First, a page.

Zion has excellent wildlife viewing and birdwatching for those interested in slower activities. Even a ride on the shuttle bus can allow you to see some wildlife, such as bighorn sheep ambling along cliffs or mule deer grazing in the meadows. California condors, Mexican spotted owls, American dippers, and wild turkeys are only a few birds you might see in the park. If the heat becomes too much in the middle of the day, the Zion Human History Museum is a great indoor activity. It provides exhibits on both geological and cultural history.
Things to see in jUne
Sightseeing is simply spectacular in June in Zion and is one of the most popular activities in the park. If you’re not into the more active side of national park vacationing like hiking or backpacking, then sightseeing is the perfect activity. Some sites will require a short hike, but even a window seat on the shuttle bus will allow you to see some fantastic views. There are nearly as many things to see in Zion in June as there are to do, so we’ve compiled a short list of some of the must-sees sights. Make sure to do your own research, though, as the list is not exhaustive.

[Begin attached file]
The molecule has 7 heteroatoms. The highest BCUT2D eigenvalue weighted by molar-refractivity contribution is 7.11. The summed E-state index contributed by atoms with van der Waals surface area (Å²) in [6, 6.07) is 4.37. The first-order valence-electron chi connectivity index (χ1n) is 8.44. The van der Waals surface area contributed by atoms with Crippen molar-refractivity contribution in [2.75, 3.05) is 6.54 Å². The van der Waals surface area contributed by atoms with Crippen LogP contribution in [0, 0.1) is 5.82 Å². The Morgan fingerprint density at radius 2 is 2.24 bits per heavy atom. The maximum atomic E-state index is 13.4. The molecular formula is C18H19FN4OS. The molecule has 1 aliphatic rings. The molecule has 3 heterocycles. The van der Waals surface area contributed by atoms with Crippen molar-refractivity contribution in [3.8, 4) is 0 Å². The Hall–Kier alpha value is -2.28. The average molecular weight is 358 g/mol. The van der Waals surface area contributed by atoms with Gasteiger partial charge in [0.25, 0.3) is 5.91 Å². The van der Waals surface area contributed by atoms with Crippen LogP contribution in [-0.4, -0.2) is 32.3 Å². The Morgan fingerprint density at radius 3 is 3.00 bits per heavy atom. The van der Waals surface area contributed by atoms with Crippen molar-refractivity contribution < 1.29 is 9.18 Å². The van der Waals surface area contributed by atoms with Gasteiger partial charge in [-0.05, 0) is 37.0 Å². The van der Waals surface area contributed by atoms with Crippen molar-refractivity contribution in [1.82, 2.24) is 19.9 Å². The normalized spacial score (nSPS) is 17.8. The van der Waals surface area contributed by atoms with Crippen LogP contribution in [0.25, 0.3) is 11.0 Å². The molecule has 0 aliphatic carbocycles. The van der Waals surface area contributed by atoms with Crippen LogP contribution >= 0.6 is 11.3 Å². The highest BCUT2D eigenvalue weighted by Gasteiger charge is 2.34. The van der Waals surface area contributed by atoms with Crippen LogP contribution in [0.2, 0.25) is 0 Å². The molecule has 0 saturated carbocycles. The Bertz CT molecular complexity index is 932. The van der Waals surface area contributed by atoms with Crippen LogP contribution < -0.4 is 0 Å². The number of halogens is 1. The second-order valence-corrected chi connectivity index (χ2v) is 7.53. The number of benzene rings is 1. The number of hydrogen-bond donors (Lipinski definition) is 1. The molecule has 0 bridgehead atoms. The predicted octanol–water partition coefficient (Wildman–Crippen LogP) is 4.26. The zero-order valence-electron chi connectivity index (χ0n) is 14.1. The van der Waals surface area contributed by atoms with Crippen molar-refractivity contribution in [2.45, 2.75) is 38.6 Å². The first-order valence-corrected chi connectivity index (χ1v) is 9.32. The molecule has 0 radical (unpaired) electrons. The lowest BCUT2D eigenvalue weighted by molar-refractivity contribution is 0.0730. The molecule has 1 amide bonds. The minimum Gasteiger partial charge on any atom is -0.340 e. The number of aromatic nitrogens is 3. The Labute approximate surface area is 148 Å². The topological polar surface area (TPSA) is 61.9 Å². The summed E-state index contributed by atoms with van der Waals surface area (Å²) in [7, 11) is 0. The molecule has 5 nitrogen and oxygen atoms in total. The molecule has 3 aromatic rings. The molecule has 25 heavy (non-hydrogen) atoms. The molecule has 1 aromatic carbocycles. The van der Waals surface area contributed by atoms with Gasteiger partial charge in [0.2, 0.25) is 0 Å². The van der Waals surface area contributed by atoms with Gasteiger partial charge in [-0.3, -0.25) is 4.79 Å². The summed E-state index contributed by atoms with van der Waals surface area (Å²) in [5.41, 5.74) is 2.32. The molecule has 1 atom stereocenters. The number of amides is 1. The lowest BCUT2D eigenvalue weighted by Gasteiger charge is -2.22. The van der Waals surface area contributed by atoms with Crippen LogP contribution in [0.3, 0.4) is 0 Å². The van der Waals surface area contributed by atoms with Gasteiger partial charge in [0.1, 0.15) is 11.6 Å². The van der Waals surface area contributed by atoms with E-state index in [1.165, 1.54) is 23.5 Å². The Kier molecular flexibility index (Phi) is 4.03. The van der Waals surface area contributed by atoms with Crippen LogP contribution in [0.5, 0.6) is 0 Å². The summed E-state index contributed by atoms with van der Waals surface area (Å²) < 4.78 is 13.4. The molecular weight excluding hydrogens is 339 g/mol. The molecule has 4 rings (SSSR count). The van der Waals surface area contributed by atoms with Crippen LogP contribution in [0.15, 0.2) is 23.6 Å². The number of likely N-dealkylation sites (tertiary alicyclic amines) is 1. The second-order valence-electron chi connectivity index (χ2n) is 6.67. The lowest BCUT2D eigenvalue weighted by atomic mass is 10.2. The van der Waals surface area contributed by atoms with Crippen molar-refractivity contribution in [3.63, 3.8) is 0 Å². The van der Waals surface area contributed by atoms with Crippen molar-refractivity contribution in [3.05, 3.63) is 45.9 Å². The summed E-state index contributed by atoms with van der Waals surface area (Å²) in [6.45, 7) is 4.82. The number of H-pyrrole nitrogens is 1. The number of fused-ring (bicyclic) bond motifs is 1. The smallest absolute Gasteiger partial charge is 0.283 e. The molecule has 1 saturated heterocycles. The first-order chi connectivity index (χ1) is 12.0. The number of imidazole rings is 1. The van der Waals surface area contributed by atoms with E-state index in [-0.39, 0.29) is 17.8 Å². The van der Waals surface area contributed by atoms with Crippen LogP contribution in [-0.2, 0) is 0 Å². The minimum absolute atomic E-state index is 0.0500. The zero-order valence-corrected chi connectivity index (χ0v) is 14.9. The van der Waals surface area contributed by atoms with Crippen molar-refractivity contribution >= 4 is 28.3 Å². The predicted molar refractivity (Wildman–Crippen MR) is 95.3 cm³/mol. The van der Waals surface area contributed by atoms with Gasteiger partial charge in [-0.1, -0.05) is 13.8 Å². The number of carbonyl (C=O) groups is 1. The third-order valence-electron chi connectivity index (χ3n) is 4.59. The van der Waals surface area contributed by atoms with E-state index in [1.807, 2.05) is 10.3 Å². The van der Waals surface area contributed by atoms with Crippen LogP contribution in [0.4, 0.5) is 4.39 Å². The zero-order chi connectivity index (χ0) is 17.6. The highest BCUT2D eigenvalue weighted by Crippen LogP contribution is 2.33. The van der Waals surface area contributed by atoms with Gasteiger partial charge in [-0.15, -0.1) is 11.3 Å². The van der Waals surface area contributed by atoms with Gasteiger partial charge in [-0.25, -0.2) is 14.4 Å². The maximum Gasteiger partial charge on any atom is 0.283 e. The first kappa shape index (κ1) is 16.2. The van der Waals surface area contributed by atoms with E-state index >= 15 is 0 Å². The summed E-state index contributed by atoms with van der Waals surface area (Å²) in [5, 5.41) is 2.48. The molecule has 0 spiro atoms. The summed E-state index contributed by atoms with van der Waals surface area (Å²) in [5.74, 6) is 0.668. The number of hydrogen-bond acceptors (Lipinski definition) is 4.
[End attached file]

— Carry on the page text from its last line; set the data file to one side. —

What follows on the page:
The Narrows: One of the most famous hikes in the park, the Narrows is not to be missed on any trip to Zion. While the hike can be strenuous as you are hiking with the Virgin River as your trail on large stones is often covered with moss, the slot canyon feeling is well worth it, and the water will feel better as the temperatures are warmer. If you don’t feel like plunging into the river, you can take the Riverwalk trail that leads you right up to where the trail disappears. It still gives you some of that slot canyon feeling without the cold water on your feet.